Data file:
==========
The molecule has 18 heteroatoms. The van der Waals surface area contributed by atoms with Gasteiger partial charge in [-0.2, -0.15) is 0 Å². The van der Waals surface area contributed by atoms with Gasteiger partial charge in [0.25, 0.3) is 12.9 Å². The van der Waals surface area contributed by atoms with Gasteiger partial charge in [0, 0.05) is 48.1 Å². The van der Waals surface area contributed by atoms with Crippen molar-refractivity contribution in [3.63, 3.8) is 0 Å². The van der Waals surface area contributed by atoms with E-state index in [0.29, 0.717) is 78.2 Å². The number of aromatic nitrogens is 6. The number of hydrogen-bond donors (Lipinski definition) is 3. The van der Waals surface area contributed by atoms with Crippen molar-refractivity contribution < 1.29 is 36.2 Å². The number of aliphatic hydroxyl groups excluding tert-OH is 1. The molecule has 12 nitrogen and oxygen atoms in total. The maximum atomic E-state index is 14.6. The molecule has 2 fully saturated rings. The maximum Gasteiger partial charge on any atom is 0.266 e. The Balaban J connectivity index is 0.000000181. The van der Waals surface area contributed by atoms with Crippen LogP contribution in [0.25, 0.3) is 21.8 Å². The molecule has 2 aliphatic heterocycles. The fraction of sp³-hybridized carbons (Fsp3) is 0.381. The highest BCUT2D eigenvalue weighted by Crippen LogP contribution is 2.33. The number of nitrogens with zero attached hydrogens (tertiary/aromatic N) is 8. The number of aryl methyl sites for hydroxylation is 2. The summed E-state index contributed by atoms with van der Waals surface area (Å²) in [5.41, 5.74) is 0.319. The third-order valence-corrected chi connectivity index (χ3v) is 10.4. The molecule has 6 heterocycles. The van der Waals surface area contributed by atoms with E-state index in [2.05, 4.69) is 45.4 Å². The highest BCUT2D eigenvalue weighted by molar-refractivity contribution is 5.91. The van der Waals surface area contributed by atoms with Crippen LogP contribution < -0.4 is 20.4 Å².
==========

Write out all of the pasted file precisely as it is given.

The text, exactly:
The molecule has 18 heteroatoms. The van der Waals surface area contributed by atoms with Gasteiger partial charge in [-0.2, -0.15) is 0 Å². The van der Waals surface area contributed by atoms with Gasteiger partial charge in [0.25, 0.3) is 12.9 Å². The van der Waals surface area contributed by atoms with Gasteiger partial charge in [0, 0.05) is 48.1 Å². The van der Waals surface area contributed by atoms with Crippen molar-refractivity contribution in [3.63, 3.8) is 0 Å². The van der Waals surface area contributed by atoms with E-state index in [0.29, 0.717) is 78.2 Å². The number of aromatic nitrogens is 6. The number of hydrogen-bond donors (Lipinski definition) is 3. The van der Waals surface area contributed by atoms with Crippen molar-refractivity contribution < 1.29 is 36.2 Å². The number of aliphatic hydroxyl groups excluding tert-OH is 1. The molecule has 12 nitrogen and oxygen atoms in total. The maximum atomic E-state index is 14.6. The molecule has 2 fully saturated rings. The maximum Gasteiger partial charge on any atom is 0.266 e. The Balaban J connectivity index is 0.000000181. The van der Waals surface area contributed by atoms with Crippen LogP contribution in [0.25, 0.3) is 21.8 Å². The molecule has 2 aliphatic heterocycles. The fraction of sp³-hybridized carbons (Fsp3) is 0.381. The highest BCUT2D eigenvalue weighted by Crippen LogP contribution is 2.33. The number of nitrogens with zero attached hydrogens (tertiary/aromatic N) is 8. The number of aryl methyl sites for hydroxylation is 2. The summed E-state index contributed by atoms with van der Waals surface area (Å²) in [5.41, 5.74) is 0.319. The third-order valence-corrected chi connectivity index (χ3v) is 10.4. The molecule has 6 heterocycles. The van der Waals surface area contributed by atoms with E-state index in [2.05, 4.69) is 45.4 Å². The highest BCUT2D eigenvalue weighted by molar-refractivity contribution is 5.91. The van der Waals surface area contributed by atoms with Crippen LogP contribution < -0.4 is 20.4 Å².